by DJ Young
The morning of her suicide, Nonny Rice received a letter.
2 September 20--
Andrew Emerson, Esq.
67 Salem Parkway
It has come to the attention of my client, Mr. Christian R. Rice, your father, that you have expressed an interest (to various family members and others, here after to be mentioned as ‘family' or ‘others') to put a permanent end to your existence. The purpose of this letter is to express the wishes and concerns (personal and legal) of my client in this matter. To wit:
By what means you will use to end your life (chemical, weapon, rope-like instrument, the use of a great height or other);
Furthermore, my client wishes to know when this event will take place and what approximate time. There are such details as whom to contact to advise of your passing, unless you will complete this activity pre-decease. My client advises that this is to be greatly preferred.
There is also the issue of remuneration for services utilized; my client wishes to be assured that no financial burden of any kind shall fall to him (or other members of your immediate family, i.e. your mother) as a result of any of your actions, nor should any personal liability be suggested against any family member (i.e.: blame for your death). Should such a burden be placed, you are advised that legal action may be taken against you.
My client desires an immediate response that can be remitted to my office by phone, fax or courier post. I'm afraid we do not accept email at this time.
If we have not received a response by the 5th, we will assume you have declined to respond and gone forth with the aforementioned act. My office will contact the local authorities, if my client so desires. A copy of this letter will be held on file at the county clerk's office and will be made available to the public should my client consider this necessary.
Andrew E. Emerson, Esq.
Upon receipt to his office, the county clerk contacted Mr. Emerson personally, to express concern over the legitimacy of such a request and whether or not any actions had been taken to prevent the demise of the letter's subject. The clerk also wished to receive permission to contact Miss Rice in case he could be of any assistance to her.
When Andrew Emerson, Esq told of this response to his client, Mr. Rice, Mr. Rice expressed indignation at the idea of a civil servant, paid with his own tax dollars, behaving in such a manner in order to give aid to one such as his child, the soon-to-be late Miss Rice. He demanded that Emerson send a ‘cease and desist' order to the county clerk to prevent him from taking any action that would provide assistance to any of his family members, especially those of an ungrateful disposition who fail to provide for themselves and prefer to ‘live in the past' and create hardships for others.
The cease and desist letter arrived the day after Miss Rice expired. The clerk, knowing there to be no legal governance that would prevent him from providing assistance of any kind to an adult citizen of age, presented the letter to his own supervisor and a copy was placed with the original letter from Mr. Emerson, directed to Miss Rice, in a file filed under ‘Public requests.'
The clerk's clerk, Mrs. Dumble-Smith read both of these letters with what she later described to the Honorable Judge Georgia R. Mcreevey as ‘pure horror.' She would go on to be fined for unauthorized access to a citizen file and put on paid administrative leave for three weeks until the investigation into her interference in the case was complete. During this time she took her three grandchildren (Maisy, Alice and Douglas Dumble-Smith) to Disneyland in Anaheim, California, as they had never been before and Mrs. Dumble-Smith had not taken a holiday in over seven years. Upon her return, she promptly gave notice and retired on half-pension. Her version of events was given (in an unofficial capacity) in an interview that was published in the July 2013 edition of This Courting Life.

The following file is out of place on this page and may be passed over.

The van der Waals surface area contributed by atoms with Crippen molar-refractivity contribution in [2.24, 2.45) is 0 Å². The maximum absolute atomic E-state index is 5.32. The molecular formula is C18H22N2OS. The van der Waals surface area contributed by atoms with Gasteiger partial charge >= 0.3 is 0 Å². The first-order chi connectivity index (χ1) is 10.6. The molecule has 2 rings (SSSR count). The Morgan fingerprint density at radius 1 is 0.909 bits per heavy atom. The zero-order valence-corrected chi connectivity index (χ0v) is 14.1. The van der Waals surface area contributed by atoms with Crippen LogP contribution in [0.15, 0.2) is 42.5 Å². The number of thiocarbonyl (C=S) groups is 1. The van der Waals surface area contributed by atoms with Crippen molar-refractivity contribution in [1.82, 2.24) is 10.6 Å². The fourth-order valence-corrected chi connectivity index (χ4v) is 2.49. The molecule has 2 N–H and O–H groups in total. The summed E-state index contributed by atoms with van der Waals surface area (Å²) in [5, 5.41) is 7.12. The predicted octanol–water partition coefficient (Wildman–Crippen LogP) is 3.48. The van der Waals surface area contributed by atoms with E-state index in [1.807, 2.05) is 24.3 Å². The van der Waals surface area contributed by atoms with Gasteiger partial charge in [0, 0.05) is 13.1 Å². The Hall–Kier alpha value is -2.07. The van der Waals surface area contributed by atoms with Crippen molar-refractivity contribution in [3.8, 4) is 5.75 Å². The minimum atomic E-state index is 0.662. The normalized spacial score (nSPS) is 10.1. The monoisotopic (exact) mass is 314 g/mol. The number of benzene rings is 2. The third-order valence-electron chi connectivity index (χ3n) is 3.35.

In her memoir, the formerly Honorable Judge Georgia R Mcreevey would describe the case of the City of Salem vs. Annabella Dumble-Smith as one of the most absurd of her career, second only to the case of Mr. C. Nathan Rice vs. The City of Salem et al.
Published in the city newspaper approximately one week after her demise, Miss Rice's suicide note read as follows:
I hate you all - especially you, daddy, you big fat asshole.
If there's a hell, I hope God forgives you because I don't.
PS: Who the fuck names a kid NONNNY?
In her book, The Season of Unreason, Karen Agnes Johnson, PhD (the consulting psychologist for the Rice vs. The City of Salem case, popularly known as the ‘Suicide Daddy Case') wrote extensively about the Rice family, noting:
‘In every family there is a breaking point, a confluence of coincidence that leads, ultimately, to a communal conflagration. Nonesuch ‘Nonny' Rice was the child of a controlling sociopath and the end result of an inflated desire to full-fill his connubial duties within the conjugation of his marriage. Finding that he had succeeded in this continuance, Mr. Rice, aware that his existence now involved the successful rearing of this only offspring (who, it turned out, would not be able to continue the patriarchal line as she was born female) began to take various steps to ensure ‘Nonnny' would conform to his convoluted and cancerous expectations which included, amongst other things, a nightly polish of his Italian leather footwear, the careful arrangement of his nail clippings by date, in a card catalog-type system and the removal of her clitoris at age 14.
Really, I'm surprised she didn't kill herself sooner. Or killed him, even. I think I would have.'
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